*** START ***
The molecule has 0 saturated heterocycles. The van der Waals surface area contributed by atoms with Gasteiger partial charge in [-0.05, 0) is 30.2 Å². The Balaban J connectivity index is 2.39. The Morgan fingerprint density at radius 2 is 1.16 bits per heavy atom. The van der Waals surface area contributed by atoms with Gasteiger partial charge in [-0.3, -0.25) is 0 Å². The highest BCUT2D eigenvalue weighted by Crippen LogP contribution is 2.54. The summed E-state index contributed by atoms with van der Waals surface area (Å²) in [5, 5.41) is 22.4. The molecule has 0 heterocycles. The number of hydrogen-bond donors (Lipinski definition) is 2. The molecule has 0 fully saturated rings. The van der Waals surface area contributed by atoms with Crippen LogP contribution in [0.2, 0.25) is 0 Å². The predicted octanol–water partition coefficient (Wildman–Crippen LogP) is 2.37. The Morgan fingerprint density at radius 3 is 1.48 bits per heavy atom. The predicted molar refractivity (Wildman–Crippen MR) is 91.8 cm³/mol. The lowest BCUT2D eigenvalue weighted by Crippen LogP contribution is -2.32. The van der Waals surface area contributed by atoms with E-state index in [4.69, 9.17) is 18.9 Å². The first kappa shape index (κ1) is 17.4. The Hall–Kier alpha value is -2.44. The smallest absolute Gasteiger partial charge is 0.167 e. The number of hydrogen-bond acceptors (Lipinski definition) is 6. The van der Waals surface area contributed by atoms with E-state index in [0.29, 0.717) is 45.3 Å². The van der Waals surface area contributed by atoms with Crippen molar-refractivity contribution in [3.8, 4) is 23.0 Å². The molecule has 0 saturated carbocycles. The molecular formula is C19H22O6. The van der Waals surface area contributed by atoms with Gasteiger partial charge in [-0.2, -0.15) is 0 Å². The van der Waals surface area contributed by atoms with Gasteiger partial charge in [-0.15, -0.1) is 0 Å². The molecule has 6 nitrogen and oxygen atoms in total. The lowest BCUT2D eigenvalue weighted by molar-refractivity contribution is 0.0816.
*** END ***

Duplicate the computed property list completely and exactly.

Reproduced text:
The molecule has 0 saturated heterocycles. The van der Waals surface area contributed by atoms with Gasteiger partial charge in [-0.05, 0) is 30.2 Å². The Balaban J connectivity index is 2.39. The Morgan fingerprint density at radius 2 is 1.16 bits per heavy atom. The van der Waals surface area contributed by atoms with Gasteiger partial charge in [-0.3, -0.25) is 0 Å². The highest BCUT2D eigenvalue weighted by Crippen LogP contribution is 2.54. The summed E-state index contributed by atoms with van der Waals surface area (Å²) in [5, 5.41) is 22.4. The molecule has 0 heterocycles. The number of hydrogen-bond donors (Lipinski definition) is 2. The molecule has 0 fully saturated rings. The van der Waals surface area contributed by atoms with Crippen LogP contribution in [0.2, 0.25) is 0 Å². The predicted octanol–water partition coefficient (Wildman–Crippen LogP) is 2.37. The Morgan fingerprint density at radius 3 is 1.48 bits per heavy atom. The predicted molar refractivity (Wildman–Crippen MR) is 91.8 cm³/mol. The lowest BCUT2D eigenvalue weighted by Crippen LogP contribution is -2.32. The van der Waals surface area contributed by atoms with E-state index in [4.69, 9.17) is 18.9 Å². The first kappa shape index (κ1) is 17.4. The Hall–Kier alpha value is -2.44. The smallest absolute Gasteiger partial charge is 0.167 e. The number of hydrogen-bond acceptors (Lipinski definition) is 6. The van der Waals surface area contributed by atoms with E-state index in [0.29, 0.717) is 45.3 Å². The van der Waals surface area contributed by atoms with Crippen molar-refractivity contribution in [3.8, 4) is 23.0 Å². The molecule has 0 saturated carbocycles. The molecular formula is C19H22O6. The van der Waals surface area contributed by atoms with Gasteiger partial charge in [-0.2, -0.15) is 0 Å². The van der Waals surface area contributed by atoms with Gasteiger partial charge in [-0.15, -0.1) is 0 Å². The molecule has 6 nitrogen and oxygen atoms in total. The lowest BCUT2D eigenvalue weighted by molar-refractivity contribution is 0.0816.